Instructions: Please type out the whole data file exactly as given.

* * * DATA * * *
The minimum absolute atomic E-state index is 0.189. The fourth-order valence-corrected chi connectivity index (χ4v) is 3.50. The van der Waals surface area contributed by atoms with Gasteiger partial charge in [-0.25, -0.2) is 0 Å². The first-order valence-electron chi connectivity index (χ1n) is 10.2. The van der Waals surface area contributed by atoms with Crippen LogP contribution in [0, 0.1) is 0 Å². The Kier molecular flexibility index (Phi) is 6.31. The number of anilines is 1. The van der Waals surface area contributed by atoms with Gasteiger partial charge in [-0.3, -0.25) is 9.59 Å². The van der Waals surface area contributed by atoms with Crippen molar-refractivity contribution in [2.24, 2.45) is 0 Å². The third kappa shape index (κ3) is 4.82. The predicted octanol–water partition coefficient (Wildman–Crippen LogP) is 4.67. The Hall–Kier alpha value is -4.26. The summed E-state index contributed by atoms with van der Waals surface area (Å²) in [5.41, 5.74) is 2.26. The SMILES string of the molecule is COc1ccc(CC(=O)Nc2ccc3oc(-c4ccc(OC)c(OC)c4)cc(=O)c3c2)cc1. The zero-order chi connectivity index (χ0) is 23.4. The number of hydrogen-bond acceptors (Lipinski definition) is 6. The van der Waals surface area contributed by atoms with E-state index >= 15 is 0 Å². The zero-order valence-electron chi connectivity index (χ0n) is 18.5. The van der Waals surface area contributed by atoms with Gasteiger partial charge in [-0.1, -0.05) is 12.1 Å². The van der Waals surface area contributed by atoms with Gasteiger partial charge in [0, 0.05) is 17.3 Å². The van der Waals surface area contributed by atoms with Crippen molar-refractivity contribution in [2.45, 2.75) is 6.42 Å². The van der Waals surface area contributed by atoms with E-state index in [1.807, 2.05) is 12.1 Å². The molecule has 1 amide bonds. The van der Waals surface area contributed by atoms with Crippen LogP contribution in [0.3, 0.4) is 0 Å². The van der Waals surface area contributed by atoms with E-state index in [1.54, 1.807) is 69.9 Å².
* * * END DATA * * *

The minimum absolute atomic E-state index is 0.189. The fourth-order valence-corrected chi connectivity index (χ4v) is 3.50. The van der Waals surface area contributed by atoms with Gasteiger partial charge in [-0.25, -0.2) is 0 Å². The first-order valence-electron chi connectivity index (χ1n) is 10.2. The van der Waals surface area contributed by atoms with Crippen LogP contribution in [0, 0.1) is 0 Å². The Kier molecular flexibility index (Phi) is 6.31. The number of anilines is 1. The van der Waals surface area contributed by atoms with Gasteiger partial charge in [-0.3, -0.25) is 9.59 Å². The van der Waals surface area contributed by atoms with Crippen molar-refractivity contribution in [2.24, 2.45) is 0 Å². The third kappa shape index (κ3) is 4.82. The predicted octanol–water partition coefficient (Wildman–Crippen LogP) is 4.67. The Hall–Kier alpha value is -4.26. The summed E-state index contributed by atoms with van der Waals surface area (Å²) in [5.41, 5.74) is 2.26. The SMILES string of the molecule is COc1ccc(CC(=O)Nc2ccc3oc(-c4ccc(OC)c(OC)c4)cc(=O)c3c2)cc1. The zero-order chi connectivity index (χ0) is 23.4. The number of hydrogen-bond acceptors (Lipinski definition) is 6. The van der Waals surface area contributed by atoms with E-state index >= 15 is 0 Å². The zero-order valence-electron chi connectivity index (χ0n) is 18.5. The van der Waals surface area contributed by atoms with Gasteiger partial charge in [-0.1, -0.05) is 12.1 Å². The van der Waals surface area contributed by atoms with Gasteiger partial charge in [0, 0.05) is 17.3 Å². The van der Waals surface area contributed by atoms with Crippen molar-refractivity contribution in [2.45, 2.75) is 6.42 Å². The van der Waals surface area contributed by atoms with E-state index in [1.807, 2.05) is 12.1 Å². The molecule has 1 amide bonds. The van der Waals surface area contributed by atoms with Crippen LogP contribution in [0.3, 0.4) is 0 Å². The van der Waals surface area contributed by atoms with E-state index in [1.54, 1.807) is 69.9 Å².